Guest post by Alex Johnson of Inspire A Better Life.
Whether you’re new to surfing or experienced in the art of wave-riding, you’ll still probably understand the importance of finding a beach with a decent break and quality waves. It’s no surprise then that thousands of surfers from around the globe head down under in the search of a catching perfect waves each year.
Australia boasts some of the world’s best beaches for surf, and its combination of white sand, blue water and Aussie heat makes the ideal setting for a strong surf culture. Australia has also birthed world pros like Mick Fanning and Sally Fitzgibbons, as well a number of many other surfing legends, inducted in the Surfing Australia Hall of Fame.
In this article, we look at the best surf beaches across the Australian state of New South Wales, who are holding a number of action-packed surf events and festivals this Australian Summer. The following NSW beaches are all recognised by the National Surfing Reserves as Dedicated Reserves, defined by the NSR as ‘iconic’ places of intrinsic environmental, heritage, sporting and cultural value to a nation (specifically in regards to the surfing world). Check out where you can get your next best surf in NSW below.
Maroubra Beach, South Sydney
Kicking off the list with one of Sydney’s most iconic and historically rich beaches (and no we’re not talking about Bondi), Maroubra Beach is undoubtedly one of the best in surf. In fact, the “Bra” was recognised for its quality breaks and was the first in Australia to be dedicated by the National Surfing Reserve, back in March 2006.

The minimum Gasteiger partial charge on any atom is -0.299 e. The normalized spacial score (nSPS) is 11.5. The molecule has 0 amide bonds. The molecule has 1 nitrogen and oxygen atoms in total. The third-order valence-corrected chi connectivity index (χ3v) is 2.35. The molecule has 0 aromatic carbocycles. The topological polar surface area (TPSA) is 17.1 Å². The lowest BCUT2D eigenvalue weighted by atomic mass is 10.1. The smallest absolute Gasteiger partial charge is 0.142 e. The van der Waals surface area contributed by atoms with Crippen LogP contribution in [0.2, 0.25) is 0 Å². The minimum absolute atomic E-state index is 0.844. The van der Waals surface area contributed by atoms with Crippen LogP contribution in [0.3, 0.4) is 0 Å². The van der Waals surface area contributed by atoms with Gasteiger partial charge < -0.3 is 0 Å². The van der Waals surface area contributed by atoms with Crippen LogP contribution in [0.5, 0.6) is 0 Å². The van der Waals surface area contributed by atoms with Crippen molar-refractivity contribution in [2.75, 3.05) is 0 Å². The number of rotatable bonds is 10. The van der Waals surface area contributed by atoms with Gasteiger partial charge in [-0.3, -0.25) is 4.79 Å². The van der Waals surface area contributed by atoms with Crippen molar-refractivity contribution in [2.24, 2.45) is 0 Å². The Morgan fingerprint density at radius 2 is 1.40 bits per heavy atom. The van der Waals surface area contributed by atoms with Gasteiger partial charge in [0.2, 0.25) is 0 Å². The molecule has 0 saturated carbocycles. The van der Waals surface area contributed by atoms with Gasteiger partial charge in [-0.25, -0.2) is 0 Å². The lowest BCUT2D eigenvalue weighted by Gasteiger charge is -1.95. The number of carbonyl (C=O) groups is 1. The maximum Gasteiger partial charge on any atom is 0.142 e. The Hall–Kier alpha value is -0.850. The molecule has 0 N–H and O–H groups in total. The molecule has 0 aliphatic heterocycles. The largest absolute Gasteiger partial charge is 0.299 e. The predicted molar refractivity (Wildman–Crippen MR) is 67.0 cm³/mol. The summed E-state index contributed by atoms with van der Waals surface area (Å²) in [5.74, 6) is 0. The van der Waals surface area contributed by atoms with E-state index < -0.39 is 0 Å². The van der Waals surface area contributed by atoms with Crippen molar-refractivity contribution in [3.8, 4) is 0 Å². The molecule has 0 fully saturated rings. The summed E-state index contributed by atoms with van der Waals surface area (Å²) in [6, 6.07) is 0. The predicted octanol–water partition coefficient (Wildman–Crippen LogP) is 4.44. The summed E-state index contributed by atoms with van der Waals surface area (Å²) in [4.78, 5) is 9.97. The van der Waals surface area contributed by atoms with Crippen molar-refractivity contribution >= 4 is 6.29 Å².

Only a short distance from Sydney’s CBD, as well as many other of Eastern Sydney’s popular beaches (such as La Perouse, Coogee, Tamara, Bronte, and so on), you’ll know you’ve arrived at Maroubra when you’ve spotted the giant Rubik’s Cube on its sandy shore.
Maroubra typically welcomes surfers of any level, from expert to beginner, with its surfing community a strongly advocating for new talent, as well as being home to a number of surfing clubs and two surf life saving clubs. It is the longest beach in the Eastern Suburbs, giving you more room to play and is a great get away spot from the crowds of tourists that you find at other popular Sydney beaches.
Crescent Head, North Coast
If you want to experience one of the best right-hand point breaks in the world, then head to Crescent Head, a beach-side community located on the North Coast of NSW. From Main beach down to Killick Beach, there’s a world of choice for surfers at Crescent Head. Be sure to pack your longboard as well, as it’s Australia’s breeding ground for longboard surfing.
The history of Crescent Head is far from boring, becoming a well worn trail for surfers following World War II. On top of this, John Westaway was the first to use a surfboard at the famous point break in the 1950s, after obtaining permission to use a surfboard from the Kempsey – Crescent Head SLSC.